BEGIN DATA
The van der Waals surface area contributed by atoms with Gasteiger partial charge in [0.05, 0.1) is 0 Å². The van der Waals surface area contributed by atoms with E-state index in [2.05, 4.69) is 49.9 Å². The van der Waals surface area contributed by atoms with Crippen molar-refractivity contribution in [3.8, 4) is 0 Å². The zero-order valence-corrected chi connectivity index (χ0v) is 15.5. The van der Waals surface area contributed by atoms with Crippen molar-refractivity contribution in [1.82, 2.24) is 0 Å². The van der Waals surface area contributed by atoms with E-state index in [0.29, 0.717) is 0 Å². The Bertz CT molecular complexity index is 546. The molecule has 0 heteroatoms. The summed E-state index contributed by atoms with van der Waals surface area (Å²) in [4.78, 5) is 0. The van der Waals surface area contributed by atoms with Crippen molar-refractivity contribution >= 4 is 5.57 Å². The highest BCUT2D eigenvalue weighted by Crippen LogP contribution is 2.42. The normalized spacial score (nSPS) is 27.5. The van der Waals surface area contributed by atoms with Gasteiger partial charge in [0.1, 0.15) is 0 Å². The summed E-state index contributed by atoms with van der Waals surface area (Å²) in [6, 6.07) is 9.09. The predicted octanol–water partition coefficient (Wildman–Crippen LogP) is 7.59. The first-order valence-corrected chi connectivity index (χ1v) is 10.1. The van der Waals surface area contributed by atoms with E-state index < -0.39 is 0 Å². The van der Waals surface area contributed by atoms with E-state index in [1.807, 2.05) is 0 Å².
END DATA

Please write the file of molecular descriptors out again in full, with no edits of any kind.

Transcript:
The van der Waals surface area contributed by atoms with Gasteiger partial charge in [0.05, 0.1) is 0 Å². The van der Waals surface area contributed by atoms with E-state index in [2.05, 4.69) is 49.9 Å². The van der Waals surface area contributed by atoms with Crippen molar-refractivity contribution in [3.8, 4) is 0 Å². The zero-order valence-corrected chi connectivity index (χ0v) is 15.5. The van der Waals surface area contributed by atoms with Crippen molar-refractivity contribution in [1.82, 2.24) is 0 Å². The van der Waals surface area contributed by atoms with E-state index in [0.29, 0.717) is 0 Å². The Bertz CT molecular complexity index is 546. The molecule has 0 heteroatoms. The summed E-state index contributed by atoms with van der Waals surface area (Å²) in [4.78, 5) is 0. The van der Waals surface area contributed by atoms with Crippen molar-refractivity contribution >= 4 is 5.57 Å². The highest BCUT2D eigenvalue weighted by Crippen LogP contribution is 2.42. The normalized spacial score (nSPS) is 27.5. The van der Waals surface area contributed by atoms with Gasteiger partial charge in [0.1, 0.15) is 0 Å². The summed E-state index contributed by atoms with van der Waals surface area (Å²) in [6, 6.07) is 9.09. The predicted octanol–water partition coefficient (Wildman–Crippen LogP) is 7.59. The first-order valence-corrected chi connectivity index (χ1v) is 10.1. The van der Waals surface area contributed by atoms with E-state index < -0.39 is 0 Å². The van der Waals surface area contributed by atoms with E-state index in [1.807, 2.05) is 0 Å².